• This has been a peaceful week as I move into conference mode next week for two action-packed weeks that I will be sharing with great friends of collaboration but first I have to get rid of a head cold and get my guitar ready to go more public to get my hands to stop shaking when I play for the world beyond my safe walls of my home.” — Bonnie
  • Monday-8:35 am-ready for the week, lesson plans set, bring em on! Monday 3:24 pm-Can I stay home tomorrow and not grade papers and not plan lessons and not read the novel we will be starting in a few weeks and play on the computer all day and watch all my Tivo’d shows and just be a kid again????? Huh, can I?”Ms. Q
  • Contemporary medicine said it wasn’t possible, but mother nature proved them wrong: my wife is expecting.” — Joe

And I leave you with this sentence, which still has me wanting to know more:

  • Everything came crashing down, but in the meantime my students and I got to murder a man.” — Mr. Murphy

Peace and please contribute (or keep contributing) in 2008,

Kevin

The Puppet Show Website

Yesterday, I wrote about my investigation into video, particularly as it pertains to sharing and showcasing student work with families via the Web. (In this most recent case, it is puppets. But later in the year, it will be claymation and animation and other projects). The following website is the result of that exploration. I would appreciate any feedback you may have, since I have only been able to view it from my home desktop computer.

Head to the Norris Puppet Show Website

Peace (in the world, please),
Kevin

My Long Journey into Video Streaming

Just over a year ago, I decided to try to move deeper into the convergence of video and the web (see the Collaborative ABC Project for one aspect of that investigation). When doing class projects with students, I have often burned the videos onto DVD (time-consuming when you have 80 students) and worked to share them via our class websites and weblogs (yes, we have a school website and two different blogs — one for daily homework assignments and one for showcasing work from my writing class). In doing so, I have relied on either YouTube (although almost never) and GoogleVideo (more commonly) or TeacherTube (sporadically). My concern is always the links that bring my students eyeballs to inappropriate places. (With TeacherTube, it is has been a frustration with the buffering time).

So, after filming 24 different puppet shows last week and wanting to share the videos with both students (they never get to see their own shows as they are behind the puppet theater) and their families, I decided that I wanted to find a way to host the videos and stream them myself. This way, I have complete control.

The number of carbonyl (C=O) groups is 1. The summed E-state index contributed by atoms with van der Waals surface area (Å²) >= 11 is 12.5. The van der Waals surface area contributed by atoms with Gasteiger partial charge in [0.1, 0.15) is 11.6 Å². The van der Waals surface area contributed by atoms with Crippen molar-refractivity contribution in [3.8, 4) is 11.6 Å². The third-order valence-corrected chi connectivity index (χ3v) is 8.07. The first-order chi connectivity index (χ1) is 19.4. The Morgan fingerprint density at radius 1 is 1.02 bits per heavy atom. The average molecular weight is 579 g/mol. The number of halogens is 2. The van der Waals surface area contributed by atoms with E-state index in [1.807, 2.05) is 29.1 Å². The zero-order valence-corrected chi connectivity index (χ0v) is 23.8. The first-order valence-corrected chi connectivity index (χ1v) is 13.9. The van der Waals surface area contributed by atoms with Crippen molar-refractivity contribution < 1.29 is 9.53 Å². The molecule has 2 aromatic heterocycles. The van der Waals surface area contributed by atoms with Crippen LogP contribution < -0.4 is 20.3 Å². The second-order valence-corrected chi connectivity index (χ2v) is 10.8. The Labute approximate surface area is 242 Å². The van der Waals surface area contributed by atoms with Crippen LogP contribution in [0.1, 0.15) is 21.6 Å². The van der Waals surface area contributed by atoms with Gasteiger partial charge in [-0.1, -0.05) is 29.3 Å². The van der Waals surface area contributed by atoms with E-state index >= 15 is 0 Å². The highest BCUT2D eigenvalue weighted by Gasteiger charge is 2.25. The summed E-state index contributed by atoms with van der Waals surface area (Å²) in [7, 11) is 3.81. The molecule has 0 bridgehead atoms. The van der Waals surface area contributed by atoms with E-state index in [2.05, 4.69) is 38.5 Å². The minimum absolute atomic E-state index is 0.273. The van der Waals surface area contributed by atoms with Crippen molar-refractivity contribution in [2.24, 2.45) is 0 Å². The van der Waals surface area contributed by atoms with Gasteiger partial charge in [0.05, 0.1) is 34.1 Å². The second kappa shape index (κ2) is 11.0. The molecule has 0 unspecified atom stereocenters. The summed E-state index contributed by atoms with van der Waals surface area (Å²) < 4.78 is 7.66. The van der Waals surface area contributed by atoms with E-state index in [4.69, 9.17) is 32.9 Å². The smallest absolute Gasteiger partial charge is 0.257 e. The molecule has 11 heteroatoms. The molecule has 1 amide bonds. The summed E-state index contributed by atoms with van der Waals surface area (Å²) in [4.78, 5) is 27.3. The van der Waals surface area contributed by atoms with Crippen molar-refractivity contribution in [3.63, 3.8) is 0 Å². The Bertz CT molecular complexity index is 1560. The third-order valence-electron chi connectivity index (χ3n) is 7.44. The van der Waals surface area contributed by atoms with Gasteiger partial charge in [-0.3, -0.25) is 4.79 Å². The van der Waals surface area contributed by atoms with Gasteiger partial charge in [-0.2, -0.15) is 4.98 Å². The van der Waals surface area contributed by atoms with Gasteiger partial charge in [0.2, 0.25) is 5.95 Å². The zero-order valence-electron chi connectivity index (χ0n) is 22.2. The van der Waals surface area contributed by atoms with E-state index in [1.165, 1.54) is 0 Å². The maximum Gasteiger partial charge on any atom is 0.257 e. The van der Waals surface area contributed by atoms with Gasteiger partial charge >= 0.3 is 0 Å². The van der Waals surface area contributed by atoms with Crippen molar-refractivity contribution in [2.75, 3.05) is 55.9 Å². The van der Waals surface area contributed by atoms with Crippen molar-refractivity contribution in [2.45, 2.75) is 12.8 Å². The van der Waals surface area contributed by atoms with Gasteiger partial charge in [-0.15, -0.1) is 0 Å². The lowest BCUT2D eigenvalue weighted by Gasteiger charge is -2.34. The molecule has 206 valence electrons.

It hasn’t been easy, partly due to my own lack of knowledge about web hosting and video conversion, etc. But I think my perseverance has paid off.

Here is my journey:

First, I took videos of the 24 puppets shows on my digital camcorder, and then used MovieMaker to create small versions with titles. But the files are still huge and really not in any state to embed in websites. One thing you learn quickly about video is how huge the files are going to be if you want any sort of quality.

So, I posted a query to the Classroom 2.0 Ning Community, asking about advice, and some folks were very helpful. It was here that I began to realize that I needed to convert my movie files into a flash or Shockwave format. This makes for better streaming. I experimented with YouConvertIt and it worked but it was slow. So I bought a video conversion program called SoThink video encoder, which is very flexible and allows for converting videos to different kinds of formats. Thus began much experimenting about size of files to be created and formats. I went through a whole process of creating flash movies before I realized that shockwave is better for streaming (I am trying to cut back on the buffering as much as possible).

After converting all of the files to a SWF format (shockwave), I then thought about how to host the files. At Classroom 2.0, some folks suggested using my school server (not an option for me for both space reasons and for access reasons). I tinkered with using my Box.Net account, where I host my podcasts and store important files as a backup, and that worked but it ate up a lot of my alloted space. So I turned to a video hosting site called 4Shared Video and paid for a Silver account that allows you to embed video that you have in your account.

puppet1 (7)

So, after many hours of uploading the videos, I now had to figure out how to embed the files. I used Google Search and came upon a site called (ahem) Free Video Codes that will generate html code for embedding video files being hosted elsewhere. It was very handy and easy to use.

So now I had my videos stored somewhere, and I had the code to embed, and now what? I needed a way to showcase the movies. I tried out a variety of different things. I embedded some of the videos into my school homepage but found the buffering of multiple videos just too much. Someone at Classroom 2.0 suggested using my Wikispaces site, and I did try that but found it wasn’t what I wanted.

Once again, I turned to Google again. If you have a gmail account, you have access to something to Google Page Creator, which allows you to create websites under the Google umbrella. I realized that the site now allows you to set up multiple domains, which is nice since I could not establish a website just for the puppet shows. I then created a title page, with links to an individual page for each movie. So the entire site is now 25 pages.

puppet1 (3)

I know some students and families are going to want a copy of the puppet show videos, and I am in no mood to burn DVDs. So, what I did now was uploaded the video files into my Box.Net account, made a download link, and placed that link below each of the movies on the websites. Now kids and families can watch the movies on the web and download their own versions.

Tomorrow, I will share the actual Puppet Play Website.

I suppose that is enough informationfor now, but I hope it will help others who may be thinking along the same lines as me and want to know a path to showcasing student videos without the use of a hosting source. (Of course, you could just use YouTube or GoogleVid or TeacherTube and make things easier for yourself).

Peace (in puppets),
Kevin